2016 NICA Race 5 at Laguna Seca

Sunday, May 8th

by Joey Rempe, Senior @ Novato HS

May 8th was a bittersweet day for me, it was the day of one of my favorite races at Laguna Seca, but it also marked the day of my final High School race (I call this race the “Mother’s Day Challenge” as it is a true test of a mother’s temper and patience). Although I qualified for the final race in Los Olivos, my school scheduled Senior Prom on the same weekend. So this was it. With just weeks left of High School, the pressure of college and class projects had been slowly squeezing both the sanity and sleep out of me. So going into this last training week and race weekend, I was feeling exhausted. Just envisioning my 15th place call up position followed by the steep terrain at Laguna Seca made me nervous. I also couldn’t get over the fact that after 3 years in the league, this was the end for me. Ah but, hey enough about me being sad and emotional and stuff! What about the race?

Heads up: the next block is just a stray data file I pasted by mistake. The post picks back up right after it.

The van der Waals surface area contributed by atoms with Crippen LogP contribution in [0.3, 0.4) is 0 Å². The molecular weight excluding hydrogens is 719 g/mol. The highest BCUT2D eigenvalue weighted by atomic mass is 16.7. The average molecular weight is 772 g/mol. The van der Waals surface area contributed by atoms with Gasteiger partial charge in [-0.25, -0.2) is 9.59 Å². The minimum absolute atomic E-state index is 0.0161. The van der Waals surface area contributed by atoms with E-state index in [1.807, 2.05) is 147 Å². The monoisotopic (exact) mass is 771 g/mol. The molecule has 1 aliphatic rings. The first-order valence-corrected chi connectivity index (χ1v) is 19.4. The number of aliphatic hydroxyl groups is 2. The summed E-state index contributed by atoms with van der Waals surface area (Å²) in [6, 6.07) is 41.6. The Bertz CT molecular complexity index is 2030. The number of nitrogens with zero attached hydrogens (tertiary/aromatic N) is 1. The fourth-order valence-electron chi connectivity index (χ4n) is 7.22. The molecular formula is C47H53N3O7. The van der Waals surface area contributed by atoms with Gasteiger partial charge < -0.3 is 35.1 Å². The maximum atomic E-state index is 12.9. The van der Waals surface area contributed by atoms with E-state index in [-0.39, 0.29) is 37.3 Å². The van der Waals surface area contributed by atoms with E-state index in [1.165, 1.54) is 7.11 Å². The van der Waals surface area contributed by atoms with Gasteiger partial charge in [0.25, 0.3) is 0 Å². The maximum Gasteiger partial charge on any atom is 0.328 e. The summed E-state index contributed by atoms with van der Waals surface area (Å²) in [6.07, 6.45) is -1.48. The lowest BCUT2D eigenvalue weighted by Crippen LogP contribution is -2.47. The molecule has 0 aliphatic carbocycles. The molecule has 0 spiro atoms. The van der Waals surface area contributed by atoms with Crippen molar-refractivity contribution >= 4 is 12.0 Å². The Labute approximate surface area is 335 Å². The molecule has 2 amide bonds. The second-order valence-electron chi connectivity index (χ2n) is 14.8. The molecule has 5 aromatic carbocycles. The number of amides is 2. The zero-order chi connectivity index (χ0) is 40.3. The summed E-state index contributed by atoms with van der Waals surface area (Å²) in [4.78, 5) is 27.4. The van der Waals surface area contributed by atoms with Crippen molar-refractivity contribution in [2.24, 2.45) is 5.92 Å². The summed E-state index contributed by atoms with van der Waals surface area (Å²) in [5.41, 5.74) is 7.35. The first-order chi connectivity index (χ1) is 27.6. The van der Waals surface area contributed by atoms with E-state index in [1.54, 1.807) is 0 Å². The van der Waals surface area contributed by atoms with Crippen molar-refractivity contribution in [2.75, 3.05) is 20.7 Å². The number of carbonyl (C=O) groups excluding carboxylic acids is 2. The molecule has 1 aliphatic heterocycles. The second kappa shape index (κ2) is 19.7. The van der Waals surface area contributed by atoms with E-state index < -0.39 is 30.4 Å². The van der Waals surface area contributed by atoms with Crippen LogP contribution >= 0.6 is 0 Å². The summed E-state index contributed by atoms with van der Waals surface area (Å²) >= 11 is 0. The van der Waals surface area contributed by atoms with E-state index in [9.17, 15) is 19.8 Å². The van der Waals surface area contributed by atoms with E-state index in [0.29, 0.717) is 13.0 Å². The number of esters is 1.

We traveled down to Monterey on the day before the race to pre-ride the course, it had been more than a year since I had ridden it last and I wanted to see if Hurl Hill had gotten any steeper since I had climbed it last. Right before I arrived to pre-ride the course on Saturday, the course had been blessed with a healthy sprinkle of rain and cloud cover that provided perfect, cool pre-ride weather and optimal track conditions too. Just taking a slow pre-ride lap with fellow teammates Harrison, Sebastian, and Connor; I was recalling last year’s blisteringly hot and windy race and hoping tomorrow’s race wouldn’t feel as if I was riding inside a convection oven. As I re-learned all the flats, climbs, recovery spots, and good passing areas; I found myself chasing after Harrison, trying to catch him on the descents and the climbs… I see what you did there Harrison! Trying to wear me down before race day, eh? Pre-ride assessment: Fast and fun!